It’s not entirely a matter of casting (well, it is in the case of Del Toro’s sleepy-eyed gaze and mumble-prone accent), or a matter of direction (Johnston have proven himself a perfectly capable action director with films like Jurassic Park III and The Rocketeer), or a matter of the performances (Weaving gets one tavern-set scene with which to show off his character’s cunning, while Blunt can pull off period costumes and loud screams as well as any actress out there), and Elfman’s score sure as hell isn’t to blame; in fact, it’s the only element around to evoke a consistent sense of classic sinister dread. No, more than anything, a clumsy screenplay and far clumsier editing are to blame for a pace that couldn’t be more hurried, a tone that couldn’t be more aloof, a plot twist that ends up telegraphed beyond belief and an ensemble whose potentially passable performances were most likely left on the cutting room floor.

At one point, John offers the following advice to that prodigal son of his: “Never look back, Lawrence. Never look back. The past is a wilderness of horrors.” Maybe if 'The Wolfman' hadn’t endured its own off-screen, it’d have more horrors to offer on-screen.

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originally posted: 02/13/10 10:59:52
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User Comments

7/09/20 Dr.Lao Not terribly, but could have been a lot better 3 stars
9/16/17 morris campbell good effects but the originals better 3 stars
11/07/10 Will Russell How much gore can you squeeze in 90 minutes? A lot if you completely remove a good story. 2 stars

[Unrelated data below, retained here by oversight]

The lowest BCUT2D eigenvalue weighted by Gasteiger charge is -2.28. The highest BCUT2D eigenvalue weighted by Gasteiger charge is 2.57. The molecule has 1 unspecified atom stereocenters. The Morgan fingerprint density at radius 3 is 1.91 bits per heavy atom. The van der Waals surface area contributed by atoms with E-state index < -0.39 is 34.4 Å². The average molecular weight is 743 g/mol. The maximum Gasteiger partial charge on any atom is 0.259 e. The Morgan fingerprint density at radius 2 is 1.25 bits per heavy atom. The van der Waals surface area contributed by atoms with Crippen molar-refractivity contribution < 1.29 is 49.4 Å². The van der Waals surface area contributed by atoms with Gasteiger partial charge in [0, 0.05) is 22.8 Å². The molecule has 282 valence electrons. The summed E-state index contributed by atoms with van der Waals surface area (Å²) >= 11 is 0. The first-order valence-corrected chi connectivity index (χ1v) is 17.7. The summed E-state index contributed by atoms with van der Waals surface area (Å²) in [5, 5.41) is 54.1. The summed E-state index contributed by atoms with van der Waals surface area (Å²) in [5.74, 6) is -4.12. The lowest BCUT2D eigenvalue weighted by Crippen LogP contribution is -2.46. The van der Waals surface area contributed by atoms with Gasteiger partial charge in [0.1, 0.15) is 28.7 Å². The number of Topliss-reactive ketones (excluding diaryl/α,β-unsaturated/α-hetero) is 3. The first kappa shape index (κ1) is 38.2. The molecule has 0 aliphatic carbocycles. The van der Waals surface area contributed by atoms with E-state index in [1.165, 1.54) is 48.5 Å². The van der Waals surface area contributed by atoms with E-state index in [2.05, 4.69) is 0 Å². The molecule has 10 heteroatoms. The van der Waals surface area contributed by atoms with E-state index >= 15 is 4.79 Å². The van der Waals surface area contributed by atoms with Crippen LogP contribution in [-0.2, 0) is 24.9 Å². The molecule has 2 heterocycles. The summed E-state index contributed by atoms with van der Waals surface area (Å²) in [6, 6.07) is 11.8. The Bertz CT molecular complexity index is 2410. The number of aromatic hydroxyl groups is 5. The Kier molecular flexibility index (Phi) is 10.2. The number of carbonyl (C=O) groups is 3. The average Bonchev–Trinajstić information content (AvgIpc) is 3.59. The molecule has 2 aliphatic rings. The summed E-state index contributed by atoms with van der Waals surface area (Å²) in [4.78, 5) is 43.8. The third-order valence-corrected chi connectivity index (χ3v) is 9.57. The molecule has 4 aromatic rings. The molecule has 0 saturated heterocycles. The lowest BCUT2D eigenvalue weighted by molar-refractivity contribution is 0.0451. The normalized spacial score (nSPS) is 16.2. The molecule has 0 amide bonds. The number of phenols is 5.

7/09/10 bronson TOTAL CRAP!!! 1 stars
6/15/10 Pantheon Loved every minutes. Honours the original while bringing up to date. 4 stars
3/15/10 LP Quagmire No chain-saws, no hockey masks, just a good old-fashioned horror movie! Solid performances 5 stars
3/01/10 Durwood OK until it got to the two werewolves fighting; then it got corny. 3 stars
2/25/10 DK I actually thought it was a fun enough monster homage. Crappy CGI bear though 4 stars
2/21/10 Lenore Francois Good special effects, but weak dialogue & Del Toro is a miscast in this role. 2 stars
2/18/10 Robert Cunningham I am a fan of the old Universal movies, so I love it. 5 stars
2/18/10 Heide I love Benicio Del Toro! 5 stars
2/18/10 Danny Goode great movie 5 stars
2/18/10 Ryan How can you say the cinematography was awful? I thought the film looked amazing! 5 stars
2/16/10 Jaye Too many boring moments and too many stupid actions by the characters. Disappointing 2 stars
2/16/10 Apollo I am aso upset -- this stunk so bad 1 stars
2/14/10 action movie fan style over substance good production and effects but little suspense and no real scares 2 stars
2/13/10 Samuel Isaacs What could/should have been a good film, Fail's miserably. 2 stars
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  12-Feb-2010 (R)
  DVD: 01-Jun-2010


  DVD: 01-Jun-2010